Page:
A number of practices can be used to limit the exposure to chemicals commonly used in formulating and processing these products. Generally, employers are required to protect workers from exposure to any hazardous chemical over the permissible exposure level.

Chemical manufacturers, formulators and distributors must make health, safety, and environmental protection an integral part of the product lifecycle. Several guides have been created to help develop and implement policies and practices that ensure protection through the product lifecycle. For example, the Epoxy Resin Formulators Group of the Society of Plastics Industry has developed an excellent guide.2

The workplace processes that can be used to limit or prevent potential exposure to hazardous chemicals usually include the following.
  • Training
  • Substitution
  • Engineering controls
  • Protective equipment and clothing
  • Good housekeeping
Training
Companies that formulate or use adhesives or sealants should conduct continuing training programs for all personnel involved in the handling of epoxy materials or those who may come in contact with them. Planning for employee and plant safety has value only when it is interpreted and practiced by the people involved.

Continued instruction of all employees must be given concerning the consequences of contact, as well as the precautions necessary for safe operation (storage, handling, compounding, packaging and disposal). The training program should address the following items at minimum.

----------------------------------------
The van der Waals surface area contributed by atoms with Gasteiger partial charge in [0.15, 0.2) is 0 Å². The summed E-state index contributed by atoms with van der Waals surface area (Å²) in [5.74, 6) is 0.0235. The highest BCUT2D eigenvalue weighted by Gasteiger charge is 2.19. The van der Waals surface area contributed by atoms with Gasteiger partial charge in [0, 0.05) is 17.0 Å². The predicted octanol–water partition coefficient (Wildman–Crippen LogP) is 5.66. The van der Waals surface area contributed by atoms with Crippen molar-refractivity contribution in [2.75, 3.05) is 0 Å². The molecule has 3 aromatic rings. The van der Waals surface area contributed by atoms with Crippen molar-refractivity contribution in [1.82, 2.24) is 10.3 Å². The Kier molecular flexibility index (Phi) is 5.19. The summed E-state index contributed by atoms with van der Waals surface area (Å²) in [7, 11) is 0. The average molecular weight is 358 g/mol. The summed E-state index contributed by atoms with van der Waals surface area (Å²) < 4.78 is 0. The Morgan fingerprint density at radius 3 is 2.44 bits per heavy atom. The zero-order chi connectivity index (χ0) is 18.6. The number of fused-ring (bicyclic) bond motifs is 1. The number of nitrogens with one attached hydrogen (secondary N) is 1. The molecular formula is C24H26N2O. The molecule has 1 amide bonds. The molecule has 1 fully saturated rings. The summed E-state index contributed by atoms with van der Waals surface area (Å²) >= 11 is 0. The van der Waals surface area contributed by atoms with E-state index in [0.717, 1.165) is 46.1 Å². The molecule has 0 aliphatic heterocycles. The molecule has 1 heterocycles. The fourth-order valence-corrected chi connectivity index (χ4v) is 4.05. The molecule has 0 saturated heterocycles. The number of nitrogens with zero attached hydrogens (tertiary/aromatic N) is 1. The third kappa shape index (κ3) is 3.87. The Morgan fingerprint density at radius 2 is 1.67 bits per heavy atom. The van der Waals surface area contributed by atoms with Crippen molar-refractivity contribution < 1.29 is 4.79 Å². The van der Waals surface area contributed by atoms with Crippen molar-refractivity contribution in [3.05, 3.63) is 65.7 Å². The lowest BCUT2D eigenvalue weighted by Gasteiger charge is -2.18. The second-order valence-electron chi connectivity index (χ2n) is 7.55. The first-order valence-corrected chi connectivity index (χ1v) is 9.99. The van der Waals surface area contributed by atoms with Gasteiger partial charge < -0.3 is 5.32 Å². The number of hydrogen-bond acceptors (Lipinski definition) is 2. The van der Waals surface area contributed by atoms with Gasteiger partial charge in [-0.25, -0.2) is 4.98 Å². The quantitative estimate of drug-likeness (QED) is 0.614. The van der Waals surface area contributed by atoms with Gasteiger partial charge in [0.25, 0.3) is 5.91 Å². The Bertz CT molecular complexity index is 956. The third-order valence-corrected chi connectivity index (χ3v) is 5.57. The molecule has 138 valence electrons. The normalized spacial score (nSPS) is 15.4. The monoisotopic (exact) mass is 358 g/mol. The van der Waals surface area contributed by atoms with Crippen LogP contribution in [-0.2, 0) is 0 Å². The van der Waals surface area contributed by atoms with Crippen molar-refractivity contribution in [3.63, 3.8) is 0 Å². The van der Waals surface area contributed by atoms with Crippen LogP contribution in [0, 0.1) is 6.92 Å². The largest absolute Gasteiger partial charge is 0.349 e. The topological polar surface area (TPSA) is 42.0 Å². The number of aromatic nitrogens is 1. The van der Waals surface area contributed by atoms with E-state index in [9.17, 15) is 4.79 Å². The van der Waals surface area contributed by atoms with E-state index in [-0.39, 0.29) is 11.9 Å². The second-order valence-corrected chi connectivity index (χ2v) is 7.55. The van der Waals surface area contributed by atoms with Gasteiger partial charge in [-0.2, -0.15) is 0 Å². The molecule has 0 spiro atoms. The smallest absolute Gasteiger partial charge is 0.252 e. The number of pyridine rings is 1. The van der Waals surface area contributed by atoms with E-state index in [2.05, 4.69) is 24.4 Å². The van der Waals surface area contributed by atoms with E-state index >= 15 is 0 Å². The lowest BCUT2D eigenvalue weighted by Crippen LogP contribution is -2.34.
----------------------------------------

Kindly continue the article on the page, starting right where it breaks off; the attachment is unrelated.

• Labels, MSDSs and product information bulletins
  • Health and safety hazards
  • Emergency procedures
  • First aid
  • Workplace controls
  • Personal protective equipment
  • Safe handling procedures
Specific elements in the training of individuals to work with chemicals should include several areas that are unique to adhesives and sealants.

When flammable products or solvents are used, they must be stored, handled and used in a manner preventing any possibility of ignition. Proper safety containers, storage areas and well-ventilated workplaces are required.

Certain adhesive materials are hazardous when mixed together. Epoxy and polyester catalysts, in particular, must be well understood, and the user should follow the manufacturers’ recommended procedure for handling and mixing. Certain unstabilized solvents, such as trichloroethylene and perchloroethylene, are subject to chemical reaction on contact with oxygen or moisture. Only stabilized grades of solvents should be used.